North Korean military forces remain on heightened alert, as do South Korean forces, and the sources said the South Korean military is set to counter any further artillery strikes.
One possible target being watched closely is the northernmost of South Korea’s five northwest islands, called Baengnyeong Island, a major intelligence base that has been a safe harbor for North Korean defectors fleeing the communist state in the past.
South Korea’s military is prepared to carry out aggressive counterattacks against any new strikes.
Intelligence analysis of the Nov. 23 artillery attack on Yeonpyeong Island, which killed four people and wounded 17, indicates that the surprise bombardment is connected to the ongoing leadership succession of Kim Jong-il’s third son, Kim Jong-un, as well as to the recent disclosure by the North Koreans of a covert uranium-enrichment program.
Kim Jong-un was recently promoted and has aligned himself with North Korean generals involved in artillery forces, according to the intelligence sources. Reports from North Korea indicated that both Kims visited the 4th Corps, whose unit carried out an artillery barrage before the Yeonpyeong attack.
The Pentagon working group on open gays in the military sets out an ambitious training program to ensure that troops treat their colleagues, gay or straight, with dignity.
The group, led by Army Gen. Carter Ham and Pentagon General Counsel Jeh Johnson, appears to shy away from what some might call “sensitively training.”
The report’s implementation plan states that “service members are not expected to change their personal religious or moral beliefs; however, they are expected to treat all others with dignity and respect, consistent with the core values that already exist within each service.”
But objections to homosexuality are not grounds to request a transfer, reports special correspondent Rowan Scarborough.
Says the report: Service “members do not have the right to refuse duty or duty assignments based on a moral objection to another’s sexual orientation. Service members remain obligated to follow orders that involve interaction with others who are gay or lesbian, even if an unwillingness to do so is based on strong, sincerely held, moral or religious beliefs.”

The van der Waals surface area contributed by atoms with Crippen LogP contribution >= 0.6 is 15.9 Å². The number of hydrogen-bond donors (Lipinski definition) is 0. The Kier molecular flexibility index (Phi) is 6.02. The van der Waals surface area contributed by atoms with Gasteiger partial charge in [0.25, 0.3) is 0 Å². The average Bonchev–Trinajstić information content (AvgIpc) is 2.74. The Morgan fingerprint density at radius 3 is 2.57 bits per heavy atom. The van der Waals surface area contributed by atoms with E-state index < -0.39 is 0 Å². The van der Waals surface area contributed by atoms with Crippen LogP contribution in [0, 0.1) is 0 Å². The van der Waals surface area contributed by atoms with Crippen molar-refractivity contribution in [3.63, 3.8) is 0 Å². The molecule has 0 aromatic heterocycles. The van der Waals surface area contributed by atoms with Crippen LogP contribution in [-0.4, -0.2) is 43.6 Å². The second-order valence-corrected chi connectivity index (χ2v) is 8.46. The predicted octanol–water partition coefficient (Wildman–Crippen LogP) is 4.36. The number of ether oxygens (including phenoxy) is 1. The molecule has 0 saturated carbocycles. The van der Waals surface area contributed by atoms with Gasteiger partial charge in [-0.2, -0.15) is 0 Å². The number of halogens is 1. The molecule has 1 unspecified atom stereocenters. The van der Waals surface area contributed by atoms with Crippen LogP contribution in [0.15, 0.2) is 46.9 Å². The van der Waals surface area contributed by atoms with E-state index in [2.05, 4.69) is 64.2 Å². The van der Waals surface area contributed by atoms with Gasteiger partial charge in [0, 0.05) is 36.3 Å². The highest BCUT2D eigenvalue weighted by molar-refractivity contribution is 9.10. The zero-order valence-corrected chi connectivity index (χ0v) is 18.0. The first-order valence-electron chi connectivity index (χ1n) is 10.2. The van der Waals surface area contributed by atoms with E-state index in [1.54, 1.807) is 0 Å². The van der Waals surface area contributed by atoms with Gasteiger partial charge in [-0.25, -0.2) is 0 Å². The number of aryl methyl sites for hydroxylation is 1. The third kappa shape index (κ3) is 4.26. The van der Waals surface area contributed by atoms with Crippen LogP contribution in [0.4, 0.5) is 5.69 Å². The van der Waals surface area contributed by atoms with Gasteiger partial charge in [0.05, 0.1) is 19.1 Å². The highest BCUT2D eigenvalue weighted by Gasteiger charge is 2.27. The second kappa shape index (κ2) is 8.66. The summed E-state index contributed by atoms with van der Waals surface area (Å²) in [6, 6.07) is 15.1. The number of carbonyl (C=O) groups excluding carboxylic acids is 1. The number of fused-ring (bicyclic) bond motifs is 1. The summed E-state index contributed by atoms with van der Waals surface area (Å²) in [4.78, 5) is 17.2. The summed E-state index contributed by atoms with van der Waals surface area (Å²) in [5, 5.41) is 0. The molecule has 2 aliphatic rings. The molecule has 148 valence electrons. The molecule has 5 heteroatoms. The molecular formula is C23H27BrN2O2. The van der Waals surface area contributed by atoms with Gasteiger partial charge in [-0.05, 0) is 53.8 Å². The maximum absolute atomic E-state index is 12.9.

And it states that “harassment or abuse based on sexual orientation is unacceptable. All service members are to treat one another with dignity and respect regardless of sexual orientation.”
While the Pentagon working group concluded the negative impact on the force would be “low” if gays serve openly, its survey results present a different story.
Republicans likely will cite some of these numbers in arguing in the Senate, where a vote on repeal is pending, that now is not the time to end the “don’t ask, don’t tell” policy, as two wars are being fought.View Entire Story
© Copyright 2013 The Washington Times, LLC. Click here for reprint permission.
Bill Gertz is a national security columnist for The Washington Times and senior editor at The Washington Free Beacon (www.freebeacon.com). He has been with The Times since 1985.
He is the author of six books, four of them national best-sellers. His latest book, “The Failure Factory,” on government bureaucracy and national security, was published in September 2008.
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